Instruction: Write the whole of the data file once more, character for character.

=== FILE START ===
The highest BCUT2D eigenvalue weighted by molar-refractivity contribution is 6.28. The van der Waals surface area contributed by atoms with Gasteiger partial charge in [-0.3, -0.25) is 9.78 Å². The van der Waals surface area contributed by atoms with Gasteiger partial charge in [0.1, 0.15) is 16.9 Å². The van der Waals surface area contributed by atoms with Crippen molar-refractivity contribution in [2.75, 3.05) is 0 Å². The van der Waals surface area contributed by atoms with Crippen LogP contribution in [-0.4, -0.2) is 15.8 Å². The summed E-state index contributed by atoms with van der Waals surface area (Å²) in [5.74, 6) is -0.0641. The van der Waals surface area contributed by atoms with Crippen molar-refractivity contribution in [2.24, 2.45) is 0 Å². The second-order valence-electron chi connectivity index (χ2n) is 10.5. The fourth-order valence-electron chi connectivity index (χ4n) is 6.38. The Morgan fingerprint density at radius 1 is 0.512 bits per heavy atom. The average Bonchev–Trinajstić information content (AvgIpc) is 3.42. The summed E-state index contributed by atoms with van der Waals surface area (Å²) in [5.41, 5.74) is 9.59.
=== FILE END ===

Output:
The highest BCUT2D eigenvalue weighted by molar-refractivity contribution is 6.28. The van der Waals surface area contributed by atoms with Gasteiger partial charge in [-0.3, -0.25) is 9.78 Å². The van der Waals surface area contributed by atoms with Gasteiger partial charge in [0.1, 0.15) is 16.9 Å². The van der Waals surface area contributed by atoms with Crippen molar-refractivity contribution in [2.75, 3.05) is 0 Å². The van der Waals surface area contributed by atoms with Crippen LogP contribution in [-0.4, -0.2) is 15.8 Å². The summed E-state index contributed by atoms with van der Waals surface area (Å²) in [5.74, 6) is -0.0641. The van der Waals surface area contributed by atoms with Crippen molar-refractivity contribution in [2.24, 2.45) is 0 Å². The second-order valence-electron chi connectivity index (χ2n) is 10.5. The fourth-order valence-electron chi connectivity index (χ4n) is 6.38. The Morgan fingerprint density at radius 1 is 0.512 bits per heavy atom. The average Bonchev–Trinajstić information content (AvgIpc) is 3.42. The summed E-state index contributed by atoms with van der Waals surface area (Å²) in [5.41, 5.74) is 9.59.